Photography

Tiny salt-grain-sized camera snaps hi-res full-color images

Tiny salt-grain-sized camera s...
The tiny new camera sensor measures just half a millimeter wide
The tiny new camera sensor measures just half a millimeter wide
View 2 Images
The tiny new camera sensor measures just half a millimeter wide
1/2
The tiny new camera sensor measures just half a millimeter wide
A comparison of images taken by a previous tiny image sensor (left) and the team's new metasurface sensor (right)
2/2
A comparison of images taken by a previous tiny image sensor (left) and the team's new metasurface sensor (right)

Researchers at Princeton and the the University of Washington have developed a tiny camera, the size of a grain of salt, which can snap sharp, full-color images. It’s made with a metasurface that captures light, which could be scaled up to turn entire surfaces into sensors.

The device looks like little more than a clear panel with a circular pattern etched into it. That half-millimeter-wide circle contains 1.6 million cylinders, each carefully designed to bend light in just the right way so that the array as a whole shapes the optical wavefront. Signal processing algorithms then produce an image from that data.

The resulting images are far more crisp than other small sensors. In tests, the team showed that the new sensor captured images measuring 720 x 720 pixels in full color, capturing wavelengths between 400 and 700 nm in natural light, with a spatial resolution of 214 line pairs per mm. It has a field of view of 40 degrees and an f-number of 2, and the researchers say that the shots are on par with those captured by a conventional compound camera lens that’s half a million times bigger than their new sensor.

A comparison of images taken by a previous tiny image sensor (left) and the team's new metasurface sensor (right)
A comparison of images taken by a previous tiny image sensor (left) and the team's new metasurface sensor (right)

The post-processing algorithms do much of the heavy lifting in improving the image quality, and these were designed alongside the metasurface to ensure they worked well together.

Another advantage is that the devices are simple to produce, meaning they should be relatively easy to scale up for production. They’re made of silicon nitride, and the nanostructures of the surface can be produced using deep ultraviolet lithography, a technique already used to make semiconductors.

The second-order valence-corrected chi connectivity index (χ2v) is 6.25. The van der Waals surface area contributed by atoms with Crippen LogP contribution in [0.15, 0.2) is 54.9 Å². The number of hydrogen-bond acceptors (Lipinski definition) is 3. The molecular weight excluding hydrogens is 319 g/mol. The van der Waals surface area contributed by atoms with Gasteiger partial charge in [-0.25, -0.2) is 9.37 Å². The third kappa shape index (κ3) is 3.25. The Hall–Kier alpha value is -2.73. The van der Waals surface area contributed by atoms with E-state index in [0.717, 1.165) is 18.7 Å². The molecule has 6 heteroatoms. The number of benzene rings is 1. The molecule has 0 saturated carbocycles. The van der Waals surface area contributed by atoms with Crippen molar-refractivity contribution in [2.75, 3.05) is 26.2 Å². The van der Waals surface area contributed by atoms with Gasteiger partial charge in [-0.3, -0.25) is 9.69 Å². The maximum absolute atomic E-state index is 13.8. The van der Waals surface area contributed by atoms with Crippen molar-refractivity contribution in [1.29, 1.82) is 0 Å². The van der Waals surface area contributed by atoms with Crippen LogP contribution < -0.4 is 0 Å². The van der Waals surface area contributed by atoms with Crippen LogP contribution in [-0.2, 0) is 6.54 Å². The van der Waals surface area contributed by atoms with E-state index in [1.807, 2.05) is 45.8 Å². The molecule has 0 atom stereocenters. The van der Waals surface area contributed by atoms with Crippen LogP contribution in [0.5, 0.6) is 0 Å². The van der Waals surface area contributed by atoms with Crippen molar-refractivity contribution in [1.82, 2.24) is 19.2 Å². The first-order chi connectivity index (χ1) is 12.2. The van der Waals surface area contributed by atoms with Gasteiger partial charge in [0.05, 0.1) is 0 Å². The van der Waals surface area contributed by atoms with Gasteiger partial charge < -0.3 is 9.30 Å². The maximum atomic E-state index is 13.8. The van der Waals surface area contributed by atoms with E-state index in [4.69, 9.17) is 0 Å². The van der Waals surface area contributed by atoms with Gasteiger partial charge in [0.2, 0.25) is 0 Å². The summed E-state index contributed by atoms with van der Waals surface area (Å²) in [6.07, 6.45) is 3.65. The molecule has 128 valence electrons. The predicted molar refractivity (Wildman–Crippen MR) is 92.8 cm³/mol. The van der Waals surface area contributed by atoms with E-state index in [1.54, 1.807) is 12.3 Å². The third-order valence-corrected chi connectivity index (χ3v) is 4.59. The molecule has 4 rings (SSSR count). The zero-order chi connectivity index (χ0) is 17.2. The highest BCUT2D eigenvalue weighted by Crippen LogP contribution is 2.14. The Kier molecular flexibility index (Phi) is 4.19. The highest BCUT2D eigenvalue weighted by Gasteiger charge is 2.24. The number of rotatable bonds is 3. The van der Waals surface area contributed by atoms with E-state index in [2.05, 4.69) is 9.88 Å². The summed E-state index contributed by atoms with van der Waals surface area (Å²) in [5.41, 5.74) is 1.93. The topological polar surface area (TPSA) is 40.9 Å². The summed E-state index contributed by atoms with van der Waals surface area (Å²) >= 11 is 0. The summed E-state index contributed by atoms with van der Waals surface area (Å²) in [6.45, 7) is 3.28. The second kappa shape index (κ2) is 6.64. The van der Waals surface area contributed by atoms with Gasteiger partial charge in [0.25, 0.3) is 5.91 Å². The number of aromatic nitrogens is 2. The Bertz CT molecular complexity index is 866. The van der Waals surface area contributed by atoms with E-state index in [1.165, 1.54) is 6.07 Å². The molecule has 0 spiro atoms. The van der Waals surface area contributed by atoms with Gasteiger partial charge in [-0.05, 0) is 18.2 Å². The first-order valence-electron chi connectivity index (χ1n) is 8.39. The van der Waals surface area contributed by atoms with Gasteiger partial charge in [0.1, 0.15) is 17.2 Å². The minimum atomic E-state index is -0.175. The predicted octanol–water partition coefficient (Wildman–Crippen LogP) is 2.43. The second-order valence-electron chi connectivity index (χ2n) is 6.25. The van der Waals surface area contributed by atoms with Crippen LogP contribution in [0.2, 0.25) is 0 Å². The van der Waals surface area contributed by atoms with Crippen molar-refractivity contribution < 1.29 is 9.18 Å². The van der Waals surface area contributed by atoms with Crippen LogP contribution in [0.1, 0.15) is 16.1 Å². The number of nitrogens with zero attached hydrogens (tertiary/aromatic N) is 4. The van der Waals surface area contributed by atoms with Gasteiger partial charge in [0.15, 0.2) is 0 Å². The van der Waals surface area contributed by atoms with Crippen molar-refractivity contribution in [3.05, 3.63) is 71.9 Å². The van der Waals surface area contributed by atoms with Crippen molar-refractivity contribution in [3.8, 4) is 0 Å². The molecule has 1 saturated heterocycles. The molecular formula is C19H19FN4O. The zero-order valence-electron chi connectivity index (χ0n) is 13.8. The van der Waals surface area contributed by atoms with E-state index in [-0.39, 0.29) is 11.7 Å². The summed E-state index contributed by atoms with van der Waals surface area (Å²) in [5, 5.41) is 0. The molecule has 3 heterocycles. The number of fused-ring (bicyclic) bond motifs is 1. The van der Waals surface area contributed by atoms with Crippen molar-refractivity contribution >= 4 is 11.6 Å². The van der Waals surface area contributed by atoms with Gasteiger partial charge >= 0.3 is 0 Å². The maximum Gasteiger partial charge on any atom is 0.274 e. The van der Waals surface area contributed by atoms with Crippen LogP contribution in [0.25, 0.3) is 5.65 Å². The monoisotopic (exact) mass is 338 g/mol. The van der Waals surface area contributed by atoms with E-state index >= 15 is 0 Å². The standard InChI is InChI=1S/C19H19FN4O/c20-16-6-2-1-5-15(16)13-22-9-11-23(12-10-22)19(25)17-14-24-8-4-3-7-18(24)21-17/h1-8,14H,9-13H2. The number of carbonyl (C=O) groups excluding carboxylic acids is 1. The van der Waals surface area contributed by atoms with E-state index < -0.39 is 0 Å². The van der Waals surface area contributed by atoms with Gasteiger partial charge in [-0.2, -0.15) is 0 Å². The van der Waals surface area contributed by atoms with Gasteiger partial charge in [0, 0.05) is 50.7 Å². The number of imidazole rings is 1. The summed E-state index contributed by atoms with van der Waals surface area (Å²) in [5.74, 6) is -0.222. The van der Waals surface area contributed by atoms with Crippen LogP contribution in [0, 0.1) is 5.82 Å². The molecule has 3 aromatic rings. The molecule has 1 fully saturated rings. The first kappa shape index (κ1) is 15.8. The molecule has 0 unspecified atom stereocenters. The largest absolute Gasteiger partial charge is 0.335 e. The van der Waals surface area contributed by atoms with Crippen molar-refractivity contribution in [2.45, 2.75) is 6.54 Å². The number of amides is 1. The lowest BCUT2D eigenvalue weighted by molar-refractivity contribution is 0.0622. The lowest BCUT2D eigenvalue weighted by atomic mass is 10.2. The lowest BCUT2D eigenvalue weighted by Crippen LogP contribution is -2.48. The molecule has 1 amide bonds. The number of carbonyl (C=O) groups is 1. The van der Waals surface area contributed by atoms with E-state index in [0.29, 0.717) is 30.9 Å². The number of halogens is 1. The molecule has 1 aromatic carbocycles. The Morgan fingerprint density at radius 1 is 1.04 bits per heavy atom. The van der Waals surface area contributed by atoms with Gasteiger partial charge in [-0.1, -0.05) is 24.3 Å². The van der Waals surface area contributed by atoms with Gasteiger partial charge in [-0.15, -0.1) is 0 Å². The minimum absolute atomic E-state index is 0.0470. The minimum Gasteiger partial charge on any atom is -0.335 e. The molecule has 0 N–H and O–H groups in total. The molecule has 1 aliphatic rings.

If they were to be mass produced, the team says that the devices could be used for medical imaging in the body, providing small robots with better vision, or even turning basically anything into a camera by lining a surface with thousands of these sensors.

“We could turn individual surfaces into cameras that have ultra-high resolution, so you wouldn’t need three cameras on the back of your phone anymore, but the whole back of your phone would become one giant camera,” says Felix Heide, senior author of the study. “We can think of completely different ways to build devices in the future.”

The research was published in the journal Nature Communications.

Source: Princeton University

9 comments
9 comments
Robt
This technology is both awesome and terrifying…
Great for medical purposes, and your front porch, but the thought of any surface becoming a camera accelerates our current trend towards a one hundred percent surveillance society. Ugh
David
Not long now before we have integrated technology envisioned by Corning's video series A Day Made Of Glass.
Chris Coles
This opens a completely new world of imaging; over the entire imaging industry.
sidmehta
"post-processing algorithms do most of the heavy lifting" Please show us the raw image then.
michael_dowling
This development brings to mind a sci-fi story I read years ago where crystals of what look like salt could be thrown under a door,and record images of what was going on on the other side of the door.
noteugene
Agree with Robt 100%. I think mostly terrifying. What can we do with cameras everywhere & our government turns against us? 1 step closer to totalarism. Terrifying thought. With 5G, soon to come 6G, now this, we could be about 5 yrs from that.
FB36
"the whole back of your phone would become one giant camera":

Where really such tech would cause a revolution maybe both ground-based & space-based astronomy, IMHO!
Keep trying to build bigger & bigger telescopes using same old mirror-based tech means astronomical costs!
& they are still not good enough for direct imaging of alien planets etc!
But imagine if we could build telescopes of any size by simply adding more flat panels!
Rusty Harris
Sorry, if you have to have THAT much "post processing" it is an ARTIFICIAL photo.

The post-processing algorithms do much of the heavy lifting in improving the image quality
Kevin Ritchey
I’m not buying it as being quite that great. We could easily take normal photos and add whatever imaging algorithms we like. Just what is the original on which we base the enhanced result?